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$A,B$ are locally convex topological spaces, $f:A\to B$ is linear, continuous. I want to verify the adjoint map has dense image in $A^*$ with respect to the weak* topology if and only if $f$ is injective.

Attempted Proof: If $fx=0$ then $\langle fx,g\rangle=0$ for each $g\in A^*$. Hence $\langle x,f^*g\rangle=0$ so the denseness implies $\langle x,g\rangle=0$ for each $g\in A^*$. Thus $x=0$.

On the other hand, suppose the range is not dense. By Hahn Banach, there is some nonzero $g\in A^*$ such that $g(fx)=0$ for each $x\in A$. Then $\langle x,f^*g \rangle=0$ for all $x$. So $f^*g=0$. This is a contradiction since injectivity of $f^*$ means that $g=0$.

Question: Am I using the correct version of Hahn-Banach? And does my argument show that $f^*$ has dense image with respect to the weak topology?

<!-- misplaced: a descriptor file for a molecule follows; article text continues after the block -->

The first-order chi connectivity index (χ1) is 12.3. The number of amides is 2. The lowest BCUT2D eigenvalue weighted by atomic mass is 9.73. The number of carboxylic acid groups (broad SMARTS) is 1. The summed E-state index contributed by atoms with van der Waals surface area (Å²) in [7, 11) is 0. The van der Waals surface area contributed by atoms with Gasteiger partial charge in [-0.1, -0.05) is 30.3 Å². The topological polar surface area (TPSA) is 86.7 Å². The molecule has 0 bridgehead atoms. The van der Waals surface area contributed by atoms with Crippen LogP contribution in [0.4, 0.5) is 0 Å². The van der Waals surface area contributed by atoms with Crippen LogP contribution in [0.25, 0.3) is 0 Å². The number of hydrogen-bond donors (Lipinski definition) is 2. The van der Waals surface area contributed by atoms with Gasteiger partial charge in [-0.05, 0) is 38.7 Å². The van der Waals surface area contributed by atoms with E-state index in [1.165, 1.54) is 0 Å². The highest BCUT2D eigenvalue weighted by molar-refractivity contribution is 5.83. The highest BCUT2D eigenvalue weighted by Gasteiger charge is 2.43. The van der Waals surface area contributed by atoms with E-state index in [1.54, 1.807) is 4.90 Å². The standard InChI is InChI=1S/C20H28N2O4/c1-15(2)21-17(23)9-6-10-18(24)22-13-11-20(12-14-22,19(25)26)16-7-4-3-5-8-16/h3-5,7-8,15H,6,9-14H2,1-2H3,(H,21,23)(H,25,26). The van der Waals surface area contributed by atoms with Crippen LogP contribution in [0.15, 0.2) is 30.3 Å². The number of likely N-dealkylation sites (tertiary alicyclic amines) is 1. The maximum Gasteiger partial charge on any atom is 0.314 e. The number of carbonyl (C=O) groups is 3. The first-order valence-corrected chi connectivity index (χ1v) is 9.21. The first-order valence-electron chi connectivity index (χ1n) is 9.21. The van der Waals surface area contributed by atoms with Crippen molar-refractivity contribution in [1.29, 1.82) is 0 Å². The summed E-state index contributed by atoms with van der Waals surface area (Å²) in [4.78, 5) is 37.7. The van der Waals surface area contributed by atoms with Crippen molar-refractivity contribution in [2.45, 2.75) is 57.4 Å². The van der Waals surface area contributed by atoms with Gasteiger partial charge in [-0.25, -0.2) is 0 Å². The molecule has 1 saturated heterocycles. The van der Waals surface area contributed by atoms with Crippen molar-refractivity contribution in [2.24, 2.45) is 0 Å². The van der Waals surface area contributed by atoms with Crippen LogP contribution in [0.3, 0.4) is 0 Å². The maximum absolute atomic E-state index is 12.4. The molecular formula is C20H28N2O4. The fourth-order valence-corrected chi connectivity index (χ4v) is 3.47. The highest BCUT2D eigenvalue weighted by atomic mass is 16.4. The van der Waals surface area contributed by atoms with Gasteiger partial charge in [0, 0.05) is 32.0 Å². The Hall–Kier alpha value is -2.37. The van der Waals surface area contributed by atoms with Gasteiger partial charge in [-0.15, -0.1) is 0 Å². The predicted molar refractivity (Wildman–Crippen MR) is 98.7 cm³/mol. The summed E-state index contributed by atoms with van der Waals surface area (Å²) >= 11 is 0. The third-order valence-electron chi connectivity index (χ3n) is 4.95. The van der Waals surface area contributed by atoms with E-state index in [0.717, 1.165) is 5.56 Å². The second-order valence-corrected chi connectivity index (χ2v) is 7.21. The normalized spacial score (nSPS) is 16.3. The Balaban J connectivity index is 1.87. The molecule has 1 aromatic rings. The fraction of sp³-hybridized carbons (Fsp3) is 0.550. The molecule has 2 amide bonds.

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  • $\begingroup$ In your proof, are you using the fact that the dual space of a locally convex space separates points? $\endgroup$ – user193319 Jun 16 at 17:24
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HINT Your proof that the range of $f^*$ is weak$^*$-dense implies the injectivity of $f$ is correct. For the converse, you are on the right track but you applied the Hahn-Banach theorem on the wrong space. You should apply (the same version of) the Hahn-Banach theorem to $B^*$ with the weak$^*$ topology.

Remember you're trying to show that injectivity of $f$ implies the range of $f^*$ is dense, not that the inejctivity of $f^*$ implies the range of $f^*$ is dense.


If $f^*(B^*)$ is not weak$^*$-dense in $A^*$, then by the Hahn-Banach theorem there is some nonzero $x\in A$ (i.e. a nonzero weak$^*$ linear functional on $A^*$) such that $\langle fx,g\rangle=\langle x,f^*g\rangle=0$ for all $g\in B^*$. Thus $f(x)=0$, and therefore $f$ is not injective.

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  • $\begingroup$ Can you clarify? I am not sure how to apply the Hahn-Banach with the weak topology. $\endgroup$ – Iced Palmer Feb 5 '17 at 6:41
  • $\begingroup$ @IcedPalmer I edited to include what I had in mind. Does that help? $\endgroup$ – Aweygan Feb 5 '17 at 7:00

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